What would you do with a year off? We asked a new mum about her experiences and what she had found out there in the “mum community”.
Not that parental leave is really “off” – with all the work that a newborn brings! But there are plenty of options, and as usual, money has a lot to do with fuelling those options.
For some mums, it is a time to dial things back for quality time with baby and to cut expenses. “It can be cheaper to live on maternity leave,” said Katie, who returned to work after 11 months with her first child, Max. Many of the work costs like transport, parking, lunches out or clothes (which get dribbled on anyway) get left behind.
For others, it means taking advantage of the freedom. “Having a year off work is potentially a great time to go travelling,” Katie said. For some friends in her coffee group, it was a time to splurge and head overseas with their new arrival. Travel costs for such little ones, after all, are lower.
For Katie and her husband, though, who are both originally from the UK, the plan was to keep their lifestyle steady.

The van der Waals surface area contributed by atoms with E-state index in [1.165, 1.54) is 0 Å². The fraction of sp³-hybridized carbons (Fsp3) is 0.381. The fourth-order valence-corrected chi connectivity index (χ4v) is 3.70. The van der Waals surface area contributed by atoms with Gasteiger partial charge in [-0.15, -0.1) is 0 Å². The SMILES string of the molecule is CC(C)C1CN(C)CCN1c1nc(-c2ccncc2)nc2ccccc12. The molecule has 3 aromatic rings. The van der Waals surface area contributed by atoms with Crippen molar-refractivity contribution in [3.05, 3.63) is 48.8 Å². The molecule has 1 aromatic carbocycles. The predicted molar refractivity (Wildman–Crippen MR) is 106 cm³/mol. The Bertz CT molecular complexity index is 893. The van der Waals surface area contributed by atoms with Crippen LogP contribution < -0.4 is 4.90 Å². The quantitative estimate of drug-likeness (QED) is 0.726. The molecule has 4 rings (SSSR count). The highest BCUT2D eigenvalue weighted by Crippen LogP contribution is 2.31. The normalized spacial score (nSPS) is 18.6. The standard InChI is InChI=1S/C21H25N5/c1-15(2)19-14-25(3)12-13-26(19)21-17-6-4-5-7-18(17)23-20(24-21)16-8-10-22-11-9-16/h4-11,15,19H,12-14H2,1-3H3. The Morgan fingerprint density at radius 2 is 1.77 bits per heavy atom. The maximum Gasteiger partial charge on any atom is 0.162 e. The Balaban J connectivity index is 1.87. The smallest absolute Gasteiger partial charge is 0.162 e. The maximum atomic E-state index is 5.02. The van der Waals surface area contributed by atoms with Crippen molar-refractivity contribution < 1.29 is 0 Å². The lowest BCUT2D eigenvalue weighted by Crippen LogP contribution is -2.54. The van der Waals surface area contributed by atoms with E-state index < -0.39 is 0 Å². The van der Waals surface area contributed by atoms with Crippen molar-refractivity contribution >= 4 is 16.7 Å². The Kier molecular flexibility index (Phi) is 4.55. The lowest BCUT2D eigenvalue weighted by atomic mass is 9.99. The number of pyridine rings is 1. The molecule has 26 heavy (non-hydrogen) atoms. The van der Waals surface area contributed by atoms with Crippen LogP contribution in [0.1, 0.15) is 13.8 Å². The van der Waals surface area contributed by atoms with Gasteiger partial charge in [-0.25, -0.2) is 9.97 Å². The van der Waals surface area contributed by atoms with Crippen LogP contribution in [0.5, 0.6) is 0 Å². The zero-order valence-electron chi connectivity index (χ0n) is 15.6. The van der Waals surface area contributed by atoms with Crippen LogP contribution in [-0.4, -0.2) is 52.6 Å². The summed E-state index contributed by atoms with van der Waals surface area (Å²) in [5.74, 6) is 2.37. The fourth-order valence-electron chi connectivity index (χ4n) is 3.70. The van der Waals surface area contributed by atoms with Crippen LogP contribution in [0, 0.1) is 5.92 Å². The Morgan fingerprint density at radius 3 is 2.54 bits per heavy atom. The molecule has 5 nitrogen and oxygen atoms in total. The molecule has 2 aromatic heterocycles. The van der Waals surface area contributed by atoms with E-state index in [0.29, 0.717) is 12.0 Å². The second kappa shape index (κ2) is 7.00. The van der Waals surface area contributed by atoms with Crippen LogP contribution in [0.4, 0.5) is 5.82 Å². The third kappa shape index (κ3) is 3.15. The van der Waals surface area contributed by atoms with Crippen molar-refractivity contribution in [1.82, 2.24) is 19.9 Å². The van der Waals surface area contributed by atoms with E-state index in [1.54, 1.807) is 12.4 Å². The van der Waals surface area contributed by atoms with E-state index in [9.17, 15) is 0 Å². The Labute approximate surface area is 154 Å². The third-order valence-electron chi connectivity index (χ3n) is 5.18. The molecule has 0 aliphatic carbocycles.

“I didn’t see it as a holiday,” she said. “But we wanted to enjoy the life we had lived before having a baby. Looking at our daily expenditure and my husband's income, we had to see what we wanted to do to maintain our current lifestyle.”
The couple had a bought a house in December, and Max was born the following April. “A big fat mortgage and a new baby was definitely a challenge,” she remembers.
Since they were the first of their circle of friends to start a family, everything was new. They needed to get their heads around the leave situation here in New Zealand. The second parent can get two weeks of unpaid leave.
“The legislation entitles you to 12 months off if you’ve been with the employer a year, although you can still negotiate with your employer,” she explained. “A year off seems to have been standard in my coffee groups.”
Luckily Katie’s the planning type, and running the numbers in their budget for their base expenses helped. They did a practice run on one income, and found that they could in fact maintain their lifestyle by saving ahead of time and then dipping in as needed when the baby arrived.
Much of the decision making was driven by the goals that she and her husband have set:
So given these goals, Katie always intended to focus on her career. “We could’ve gone another six months,” she said, “but we couldn’t really get ahead on the one income.”
Eleven months had rolled by, and her little guy had said his first words and had taken his first steps. “Max was ready for day care, to burn up all that crazy energy that he has,” she said.